Why on Earth are there Refugees in Indonesia?

There are thousands of expats who come to Jakarta each year to help the vulnerable, the down-trodden, the “least of these.” We come with hopes of lifting people out of poverty and improving health, education and livelihoods for the poor. But of course, we usually come to help the Indonesian poor, of which there are many. Indonesia’s growing economic strength belies a deep and broad population living in poverty. Therefore, ... Read More

Europe’s Migrant Crisis is a Misnomer

I have a little boy, a 6-year-old who likes Spiderman and watches that can go underwater. He has a room full of books and a playroom full of toys and lacks for nothing. We had the privilege this summer of going to Turkey on holiday, from where we took a boat to the island of Kos. Our boat was a large ferry, well constructed, lined with life jackets, and complete with drinks and popcorn for sale on board. When we got to Kos, ... Read More

One Teenager’s Journey for a Better Life Hussain's Story

Indonesia is home to more than 12,000 refugees, most hoping for asylum in Australia or the United States. Many of them live in Jakarta. Some asylum seekers live in overcrowded detention centers. The rest share small apartments scattered around the city. In these concrete apartment blocks, the refugees sit and wait, often with 15 people or more sharing a four room place. Most hope to go to Australia due to its proximity and ... Read More

World Refugee Day: June 20 Let's all work to bring a little more hope into the world.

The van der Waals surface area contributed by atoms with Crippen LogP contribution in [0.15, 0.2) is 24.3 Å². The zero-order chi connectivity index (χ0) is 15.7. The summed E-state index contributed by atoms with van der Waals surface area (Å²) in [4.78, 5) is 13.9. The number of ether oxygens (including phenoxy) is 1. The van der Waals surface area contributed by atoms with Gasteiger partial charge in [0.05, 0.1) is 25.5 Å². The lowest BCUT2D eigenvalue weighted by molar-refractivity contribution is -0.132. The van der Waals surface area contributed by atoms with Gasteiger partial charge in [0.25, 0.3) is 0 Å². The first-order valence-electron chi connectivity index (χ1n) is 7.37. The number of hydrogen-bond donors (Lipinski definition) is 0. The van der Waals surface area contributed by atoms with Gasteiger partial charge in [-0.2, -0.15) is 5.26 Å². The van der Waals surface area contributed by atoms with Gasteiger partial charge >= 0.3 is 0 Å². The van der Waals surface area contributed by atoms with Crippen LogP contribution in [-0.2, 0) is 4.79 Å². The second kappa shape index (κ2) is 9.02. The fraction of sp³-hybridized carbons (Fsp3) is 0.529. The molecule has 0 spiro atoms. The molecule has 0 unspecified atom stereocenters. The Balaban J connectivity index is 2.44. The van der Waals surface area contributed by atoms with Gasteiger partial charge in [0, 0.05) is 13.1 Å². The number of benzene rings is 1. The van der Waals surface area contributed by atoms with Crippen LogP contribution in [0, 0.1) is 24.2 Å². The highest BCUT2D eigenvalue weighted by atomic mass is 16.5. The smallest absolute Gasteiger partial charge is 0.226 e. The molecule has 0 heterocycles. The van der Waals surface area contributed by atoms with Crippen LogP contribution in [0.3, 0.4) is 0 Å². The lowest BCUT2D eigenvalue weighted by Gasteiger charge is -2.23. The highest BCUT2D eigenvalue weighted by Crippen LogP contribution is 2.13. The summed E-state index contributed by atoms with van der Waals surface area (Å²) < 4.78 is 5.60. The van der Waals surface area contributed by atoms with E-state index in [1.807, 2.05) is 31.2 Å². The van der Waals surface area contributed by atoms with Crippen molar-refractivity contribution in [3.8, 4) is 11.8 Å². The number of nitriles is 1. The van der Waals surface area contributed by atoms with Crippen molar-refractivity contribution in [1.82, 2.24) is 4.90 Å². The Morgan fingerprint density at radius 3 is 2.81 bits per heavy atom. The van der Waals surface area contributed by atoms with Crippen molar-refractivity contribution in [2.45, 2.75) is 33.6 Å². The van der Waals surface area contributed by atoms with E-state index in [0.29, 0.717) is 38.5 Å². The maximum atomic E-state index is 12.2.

BBC reports that the number of displaced people is at an all-time high. There are floods and earthquakes demolishing peoples' homes, but that's not the real problem, in spite of the deep suffering natural disasters cause. The real problems are human made. People are fleeing the persecution that follows the features of their face, as in the case of Hazara peoples in Afghanistan, or the beliefs they hold about the shape of a ... Read More

The Long Wait for Hope The life of a refugee in Jakarta, Indonesia: Part 2

The young woman looked at me, her brow furrowed, her head tilted. We continued walking around the back of the red brick building. “I don’t mean to be—well, maybe this is rude, but what do they do? How do they live?” she asked, clearly embarrassed by such an indiscreet question. The young woman in question was a visitor at the learning center, an expat considering volunteering to teach. I get this question all the time, both ... Read More